Law aims to curtail discrimination of autistic children

Though a highly influential senior army officer in Bangladesh, Tofail Ahmed could only seethe when his child was rejected by the principal of an English-medium school in Dhaka.

Colonel Ahmed was summoned to the school one day in 2007, where the principal told him his 15-year-old son Ahnaf Tauhid Swapnil, had been expelled for creating constant trouble for his classmates.

autismBut Ahnaf is a good student. He isn’t violent. He is autistic.

“My second son Ahnaf Tahmid Bornil (13) is also autistic. So, I failed to get him admitted to any school,” Ahmed told Khabar South Asia. “Some of the schools demanded huge donations, which I cannot afford. What problem would it have caused if my son studied there?”

To fix the problem, Ahmed and other parents facing similar issues established the Autistic Children’s Welfare Foundation in Dhaka’s Mirpur suburb. Additionally, the Disabled Persons’ Protection and Rights Bill-2013, promises to bring relief to parents of autistic children by forcing schools to admit disabled students.

Legal opportunity

The government passed the law last October, in line with the UN Convention on the Rights of Persons with Disabilities. A high-powered national co-ordination committee headed by Bangladesh’s social welfare minister was formed to ensure protection of all disabled persons.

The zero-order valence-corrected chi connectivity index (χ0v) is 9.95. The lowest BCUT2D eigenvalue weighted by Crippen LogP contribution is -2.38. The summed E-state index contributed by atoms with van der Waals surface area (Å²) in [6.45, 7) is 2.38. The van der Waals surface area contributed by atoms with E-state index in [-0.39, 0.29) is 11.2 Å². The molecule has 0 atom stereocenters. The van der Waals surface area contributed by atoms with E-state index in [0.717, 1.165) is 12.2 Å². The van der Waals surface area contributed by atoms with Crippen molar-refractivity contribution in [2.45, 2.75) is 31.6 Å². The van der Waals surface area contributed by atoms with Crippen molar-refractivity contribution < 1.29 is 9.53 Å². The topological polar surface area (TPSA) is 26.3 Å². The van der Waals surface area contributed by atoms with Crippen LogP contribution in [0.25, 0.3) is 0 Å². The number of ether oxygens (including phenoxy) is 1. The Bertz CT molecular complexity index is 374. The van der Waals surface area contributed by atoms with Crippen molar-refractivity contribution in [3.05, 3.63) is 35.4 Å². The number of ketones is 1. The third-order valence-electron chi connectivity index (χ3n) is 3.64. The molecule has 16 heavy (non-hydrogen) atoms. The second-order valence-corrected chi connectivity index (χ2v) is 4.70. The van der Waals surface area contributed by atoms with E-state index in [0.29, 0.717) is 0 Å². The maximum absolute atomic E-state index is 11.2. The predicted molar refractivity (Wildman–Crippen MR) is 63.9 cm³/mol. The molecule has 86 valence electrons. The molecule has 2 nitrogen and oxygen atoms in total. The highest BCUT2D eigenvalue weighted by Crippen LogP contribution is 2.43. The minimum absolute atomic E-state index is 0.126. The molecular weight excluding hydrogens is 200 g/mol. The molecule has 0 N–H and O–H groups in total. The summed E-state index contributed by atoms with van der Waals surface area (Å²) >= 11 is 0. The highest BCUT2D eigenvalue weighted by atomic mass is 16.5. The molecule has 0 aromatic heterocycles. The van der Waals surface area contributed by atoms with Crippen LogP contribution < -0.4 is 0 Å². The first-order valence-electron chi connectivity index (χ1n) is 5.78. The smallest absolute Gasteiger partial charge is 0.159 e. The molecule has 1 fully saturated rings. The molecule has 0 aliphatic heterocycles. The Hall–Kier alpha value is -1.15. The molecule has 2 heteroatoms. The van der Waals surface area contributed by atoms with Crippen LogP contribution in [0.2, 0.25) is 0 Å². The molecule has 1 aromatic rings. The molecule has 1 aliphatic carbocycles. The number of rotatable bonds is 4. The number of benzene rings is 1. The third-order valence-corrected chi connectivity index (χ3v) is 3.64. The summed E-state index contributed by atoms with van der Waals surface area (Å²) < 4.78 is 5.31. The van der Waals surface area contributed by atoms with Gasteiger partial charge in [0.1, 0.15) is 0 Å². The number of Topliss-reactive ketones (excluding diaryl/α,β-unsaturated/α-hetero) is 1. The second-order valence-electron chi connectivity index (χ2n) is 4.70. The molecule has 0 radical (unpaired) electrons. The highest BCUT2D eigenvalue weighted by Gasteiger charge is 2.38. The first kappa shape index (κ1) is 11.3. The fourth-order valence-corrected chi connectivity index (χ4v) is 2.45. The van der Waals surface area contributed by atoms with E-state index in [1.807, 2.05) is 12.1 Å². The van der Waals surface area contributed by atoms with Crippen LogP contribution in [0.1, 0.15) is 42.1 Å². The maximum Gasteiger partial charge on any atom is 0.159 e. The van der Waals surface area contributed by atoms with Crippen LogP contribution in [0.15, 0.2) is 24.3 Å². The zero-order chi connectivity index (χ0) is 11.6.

A national executive committee will implement the co-ordination committee’s decisions and district and sub-district level committees will also be created to stop the violation of rights.

The law allows aggrieved parents to file complaints against any school rejecting autistic children or against people infringing upon rights of disabled persons. Anyone violating such rights faces three years imprisonment, a fine of Tk. 500,000 ($6,430), or both.

“Law is a mere recognition. Unless the negative attitude of people about autistic children is changed, its implementation will be in paper,” Autistic Children’s Welfare Foundation Vice Principal Salma Begum—who campaigned for the law—told Khabar.

Caretakers of autistic children say the children usually benefit if allowed to socialise with other kids.

Major Arman Hossain’s 10-year-old son Tahmid, improved markedly during his three-year stay at the foundation. He is now enrolled at JessoreInternationalSchool.

“If proper attention is given and they are allowed to mix with the normal babies, many autistic children will recover,” Hossain told Khabar.

Insan Ali, headmaster of MirpurGovernmentHigh School, suggested vigorous campaigns favouring social integration rights of the physically and mentally challenged.

Courtesy: Khabar South Aisa